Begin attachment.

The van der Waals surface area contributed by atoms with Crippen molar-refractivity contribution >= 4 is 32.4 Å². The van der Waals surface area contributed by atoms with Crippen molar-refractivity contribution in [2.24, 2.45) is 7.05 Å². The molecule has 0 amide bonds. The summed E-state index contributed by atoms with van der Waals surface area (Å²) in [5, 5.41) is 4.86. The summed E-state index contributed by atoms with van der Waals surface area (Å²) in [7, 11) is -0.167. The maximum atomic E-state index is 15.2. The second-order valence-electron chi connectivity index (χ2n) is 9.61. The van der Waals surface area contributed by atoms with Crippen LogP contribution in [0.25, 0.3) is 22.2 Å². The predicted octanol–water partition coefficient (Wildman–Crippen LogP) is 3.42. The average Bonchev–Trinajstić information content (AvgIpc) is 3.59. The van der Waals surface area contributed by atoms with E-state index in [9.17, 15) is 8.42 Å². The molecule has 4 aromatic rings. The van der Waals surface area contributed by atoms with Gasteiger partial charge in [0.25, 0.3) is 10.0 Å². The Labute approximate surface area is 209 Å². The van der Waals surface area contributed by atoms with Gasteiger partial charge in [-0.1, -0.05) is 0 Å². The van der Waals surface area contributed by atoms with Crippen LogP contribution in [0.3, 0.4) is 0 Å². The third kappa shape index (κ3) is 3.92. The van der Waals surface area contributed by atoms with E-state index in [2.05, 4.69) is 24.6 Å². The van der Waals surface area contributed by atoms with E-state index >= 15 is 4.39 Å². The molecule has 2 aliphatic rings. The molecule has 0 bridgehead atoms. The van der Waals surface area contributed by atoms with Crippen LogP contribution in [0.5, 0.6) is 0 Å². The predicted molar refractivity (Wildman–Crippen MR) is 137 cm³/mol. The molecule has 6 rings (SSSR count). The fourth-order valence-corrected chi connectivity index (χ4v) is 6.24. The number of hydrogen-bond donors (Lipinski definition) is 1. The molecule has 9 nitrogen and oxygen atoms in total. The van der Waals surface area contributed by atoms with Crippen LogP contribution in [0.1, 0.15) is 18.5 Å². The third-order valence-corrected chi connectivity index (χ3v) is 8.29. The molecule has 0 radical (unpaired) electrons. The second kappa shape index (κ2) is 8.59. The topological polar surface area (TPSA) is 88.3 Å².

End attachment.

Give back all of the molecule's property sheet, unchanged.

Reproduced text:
The van der Waals surface area contributed by atoms with Crippen molar-refractivity contribution >= 4 is 32.4 Å². The van der Waals surface area contributed by atoms with Crippen molar-refractivity contribution in [2.24, 2.45) is 7.05 Å². The molecule has 0 amide bonds. The summed E-state index contributed by atoms with van der Waals surface area (Å²) in [5, 5.41) is 4.86. The summed E-state index contributed by atoms with van der Waals surface area (Å²) in [7, 11) is -0.167. The maximum atomic E-state index is 15.2. The second-order valence-electron chi connectivity index (χ2n) is 9.61. The van der Waals surface area contributed by atoms with Crippen LogP contribution in [0.25, 0.3) is 22.2 Å². The predicted octanol–water partition coefficient (Wildman–Crippen LogP) is 3.42. The average Bonchev–Trinajstić information content (AvgIpc) is 3.59. The van der Waals surface area contributed by atoms with E-state index in [9.17, 15) is 8.42 Å². The molecule has 4 aromatic rings. The van der Waals surface area contributed by atoms with Gasteiger partial charge in [0.25, 0.3) is 10.0 Å². The Labute approximate surface area is 209 Å². The van der Waals surface area contributed by atoms with Gasteiger partial charge in [-0.1, -0.05) is 0 Å². The van der Waals surface area contributed by atoms with Crippen LogP contribution in [0.3, 0.4) is 0 Å². The third kappa shape index (κ3) is 3.92. The van der Waals surface area contributed by atoms with E-state index in [2.05, 4.69) is 24.6 Å². The van der Waals surface area contributed by atoms with E-state index >= 15 is 4.39 Å². The molecule has 2 aliphatic rings. The molecule has 0 bridgehead atoms. The van der Waals surface area contributed by atoms with Crippen LogP contribution in [0.5, 0.6) is 0 Å². The predicted molar refractivity (Wildman–Crippen MR) is 137 cm³/mol. The molecule has 6 rings (SSSR count). The fourth-order valence-corrected chi connectivity index (χ4v) is 6.24. The number of hydrogen-bond donors (Lipinski definition) is 1. The molecule has 9 nitrogen and oxygen atoms in total. The van der Waals surface area contributed by atoms with Crippen LogP contribution in [0.1, 0.15) is 18.5 Å². The third-order valence-corrected chi connectivity index (χ3v) is 8.29. The molecule has 0 radical (unpaired) electrons. The second kappa shape index (κ2) is 8.59. The topological polar surface area (TPSA) is 88.3 Å².